The Novel as Education: Moral Didacticism in Schools
The female readership of revolutionary novels through the next century gave rise to the female educator of the industrial revolution. Thus women, who had gained literacy by reading early novels, soon gained agency in the classroom of America’s common schools. Whereas novels replete with cautionary morals had once been dedicated to their “fair sex,” by 1900 women led 71% of rural classrooms in which they transmitted the morals to the nation’s next generation (Hoffman). The shifting role of women in promoting literacy in America parallels the shift from educating the masses through entertainment to educating them through a public school system. In both arenas, the goal of literacy and literature was to form a coherent political body that shared a language and a set of values.
Nation and literacy link at the roots. Over the world, language study falls under the title of the nation of origin rather than the process––reading, writing, or grammar. While in America, middle school students may only study “Language Arts,” soon enough, they move onto the more serious high school “English.” Language study and literacy have always served national purposes in America, especially. With such a diverse population of immigrants flooding into the ports by the time of independence, a young America needed to provide a standard educational system with language instruction in order to create a cohesive populace. In the movement towards universal education in the early colonial period, Americans used the common language to communicate the shared values of a nation. Today, secondary teachers across the nation continue this value-based education, promoting canonical works that speak to the glory of the American identity, working as double agents for literacy and patriotism, or what it means to be a “good” American. However, seldom do teachers explicitly educate students about the philosophical and historical nature of didacticism in education and reading.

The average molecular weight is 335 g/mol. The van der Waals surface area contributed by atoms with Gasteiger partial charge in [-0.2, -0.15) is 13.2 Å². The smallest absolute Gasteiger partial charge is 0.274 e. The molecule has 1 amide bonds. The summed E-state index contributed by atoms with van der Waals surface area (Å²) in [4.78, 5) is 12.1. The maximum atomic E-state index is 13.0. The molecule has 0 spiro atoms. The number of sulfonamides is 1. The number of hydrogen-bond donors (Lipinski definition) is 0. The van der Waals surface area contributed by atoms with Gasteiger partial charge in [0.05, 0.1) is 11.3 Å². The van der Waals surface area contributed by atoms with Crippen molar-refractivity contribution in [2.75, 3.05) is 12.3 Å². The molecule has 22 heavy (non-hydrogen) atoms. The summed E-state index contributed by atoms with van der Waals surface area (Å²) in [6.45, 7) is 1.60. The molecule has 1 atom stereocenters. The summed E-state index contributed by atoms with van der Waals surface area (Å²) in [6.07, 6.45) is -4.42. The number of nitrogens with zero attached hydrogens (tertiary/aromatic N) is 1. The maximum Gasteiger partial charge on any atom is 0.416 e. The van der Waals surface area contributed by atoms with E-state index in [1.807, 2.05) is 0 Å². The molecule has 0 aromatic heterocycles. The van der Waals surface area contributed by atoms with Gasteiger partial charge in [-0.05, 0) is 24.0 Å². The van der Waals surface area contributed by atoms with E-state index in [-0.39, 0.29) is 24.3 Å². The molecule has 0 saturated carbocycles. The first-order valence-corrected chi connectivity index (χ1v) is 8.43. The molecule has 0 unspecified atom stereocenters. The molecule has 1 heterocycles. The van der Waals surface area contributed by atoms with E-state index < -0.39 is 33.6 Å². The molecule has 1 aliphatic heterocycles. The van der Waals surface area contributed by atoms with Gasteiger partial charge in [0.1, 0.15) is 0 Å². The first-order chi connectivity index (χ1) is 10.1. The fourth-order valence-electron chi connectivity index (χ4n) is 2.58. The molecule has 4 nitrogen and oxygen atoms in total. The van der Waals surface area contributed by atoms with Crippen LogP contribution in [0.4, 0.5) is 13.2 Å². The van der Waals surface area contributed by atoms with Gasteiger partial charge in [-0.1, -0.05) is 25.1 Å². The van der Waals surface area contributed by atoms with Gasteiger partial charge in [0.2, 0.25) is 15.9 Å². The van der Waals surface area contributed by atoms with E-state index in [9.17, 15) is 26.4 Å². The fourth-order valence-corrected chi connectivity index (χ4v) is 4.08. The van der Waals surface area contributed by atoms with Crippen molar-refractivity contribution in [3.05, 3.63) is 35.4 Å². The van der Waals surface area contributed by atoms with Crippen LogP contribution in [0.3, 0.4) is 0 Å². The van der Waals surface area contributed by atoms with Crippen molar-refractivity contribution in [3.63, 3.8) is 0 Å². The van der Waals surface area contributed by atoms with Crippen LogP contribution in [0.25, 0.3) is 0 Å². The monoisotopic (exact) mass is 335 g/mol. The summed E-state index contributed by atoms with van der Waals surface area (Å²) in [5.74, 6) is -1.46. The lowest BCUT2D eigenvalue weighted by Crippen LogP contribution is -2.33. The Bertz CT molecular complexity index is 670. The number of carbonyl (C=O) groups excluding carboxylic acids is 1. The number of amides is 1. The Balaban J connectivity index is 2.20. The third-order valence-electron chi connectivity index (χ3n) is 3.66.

The first line of North Carolina’s current Standard Course of Study, written by the Chair of the State Board of Education, boasts, “North Carolina has had a Standard Course of Study since 1898” (NCDPI iii). Having established the nation’s first public university at Chapel Hill in 1793, North Carolina is proud of its educational standards. That 1898 course of study offers pragmatic examples of implementation, with the suggestion that “weary” teachers “must study and keep up with their profession, or fall out by the way and make room for those who are progressive,” evidence that educational best practices were already being broken and reinstituted (199). An 1845 report from the first superintendent, Calvin Henderson Wiley, provides more background on the goals of schools. The standards of 2004 and the earliest report on North Carolina schools are not so different: both emphasize the importance of preparing students to be productive citizens, both socially and morally. The 2004 SCS aims to form, “contributing members of society,” “collaborative workers who possess…the desire to contribute to the improvement of society,” and “responsible,” “informed citizens in a democratic society” (4, 7, 83, 8). Wiley, too lays out the basis for education in North Carolina: “To make a nation truly great and happy, its heart and mind should both be educated” (23). The repeated emphasis on “society” and “nation” reinforce the role of education in creating a manageable populace.